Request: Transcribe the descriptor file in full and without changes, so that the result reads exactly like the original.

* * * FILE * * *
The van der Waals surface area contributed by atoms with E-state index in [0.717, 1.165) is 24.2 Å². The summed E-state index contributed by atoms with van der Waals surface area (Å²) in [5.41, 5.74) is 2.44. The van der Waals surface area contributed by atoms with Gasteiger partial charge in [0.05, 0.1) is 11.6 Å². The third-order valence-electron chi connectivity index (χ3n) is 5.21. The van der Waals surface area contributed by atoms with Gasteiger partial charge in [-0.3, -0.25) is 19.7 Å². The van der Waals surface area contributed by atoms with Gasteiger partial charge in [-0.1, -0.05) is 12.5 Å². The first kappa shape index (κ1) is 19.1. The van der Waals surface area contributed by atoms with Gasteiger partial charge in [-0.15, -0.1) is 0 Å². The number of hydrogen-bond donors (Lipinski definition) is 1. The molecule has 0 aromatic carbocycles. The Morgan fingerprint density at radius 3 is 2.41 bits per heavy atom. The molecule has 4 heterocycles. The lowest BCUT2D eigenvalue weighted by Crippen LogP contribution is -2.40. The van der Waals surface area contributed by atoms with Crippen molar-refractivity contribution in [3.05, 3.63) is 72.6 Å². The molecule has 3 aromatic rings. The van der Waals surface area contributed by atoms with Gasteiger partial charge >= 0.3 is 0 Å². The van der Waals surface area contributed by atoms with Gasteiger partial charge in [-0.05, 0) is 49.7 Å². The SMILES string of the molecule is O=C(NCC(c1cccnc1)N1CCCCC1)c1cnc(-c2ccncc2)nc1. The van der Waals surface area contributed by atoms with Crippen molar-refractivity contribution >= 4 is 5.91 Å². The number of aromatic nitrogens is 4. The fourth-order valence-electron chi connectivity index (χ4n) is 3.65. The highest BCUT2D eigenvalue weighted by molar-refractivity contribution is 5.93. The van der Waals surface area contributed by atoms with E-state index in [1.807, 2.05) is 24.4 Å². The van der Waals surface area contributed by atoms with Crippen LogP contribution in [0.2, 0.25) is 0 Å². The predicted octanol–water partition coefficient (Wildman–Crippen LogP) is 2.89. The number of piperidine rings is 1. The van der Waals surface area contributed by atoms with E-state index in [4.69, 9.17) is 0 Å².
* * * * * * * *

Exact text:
The van der Waals surface area contributed by atoms with E-state index in [0.717, 1.165) is 24.2 Å². The summed E-state index contributed by atoms with van der Waals surface area (Å²) in [5.41, 5.74) is 2.44. The van der Waals surface area contributed by atoms with Gasteiger partial charge in [0.05, 0.1) is 11.6 Å². The third-order valence-electron chi connectivity index (χ3n) is 5.21. The van der Waals surface area contributed by atoms with Gasteiger partial charge in [-0.3, -0.25) is 19.7 Å². The van der Waals surface area contributed by atoms with Gasteiger partial charge in [-0.1, -0.05) is 12.5 Å². The first kappa shape index (κ1) is 19.1. The van der Waals surface area contributed by atoms with Gasteiger partial charge in [-0.15, -0.1) is 0 Å². The number of hydrogen-bond donors (Lipinski definition) is 1. The molecule has 0 aromatic carbocycles. The Morgan fingerprint density at radius 3 is 2.41 bits per heavy atom. The molecule has 4 heterocycles. The lowest BCUT2D eigenvalue weighted by Crippen LogP contribution is -2.40. The van der Waals surface area contributed by atoms with Crippen molar-refractivity contribution in [3.05, 3.63) is 72.6 Å². The molecule has 3 aromatic rings. The van der Waals surface area contributed by atoms with Gasteiger partial charge >= 0.3 is 0 Å². The van der Waals surface area contributed by atoms with Gasteiger partial charge in [-0.05, 0) is 49.7 Å². The SMILES string of the molecule is O=C(NCC(c1cccnc1)N1CCCCC1)c1cnc(-c2ccncc2)nc1. The van der Waals surface area contributed by atoms with Crippen molar-refractivity contribution >= 4 is 5.91 Å². The number of aromatic nitrogens is 4. The fourth-order valence-electron chi connectivity index (χ4n) is 3.65. The highest BCUT2D eigenvalue weighted by molar-refractivity contribution is 5.93. The van der Waals surface area contributed by atoms with E-state index in [1.807, 2.05) is 24.4 Å². The van der Waals surface area contributed by atoms with Crippen LogP contribution in [0.2, 0.25) is 0 Å². The predicted octanol–water partition coefficient (Wildman–Crippen LogP) is 2.89. The number of piperidine rings is 1. The van der Waals surface area contributed by atoms with E-state index in [4.69, 9.17) is 0 Å².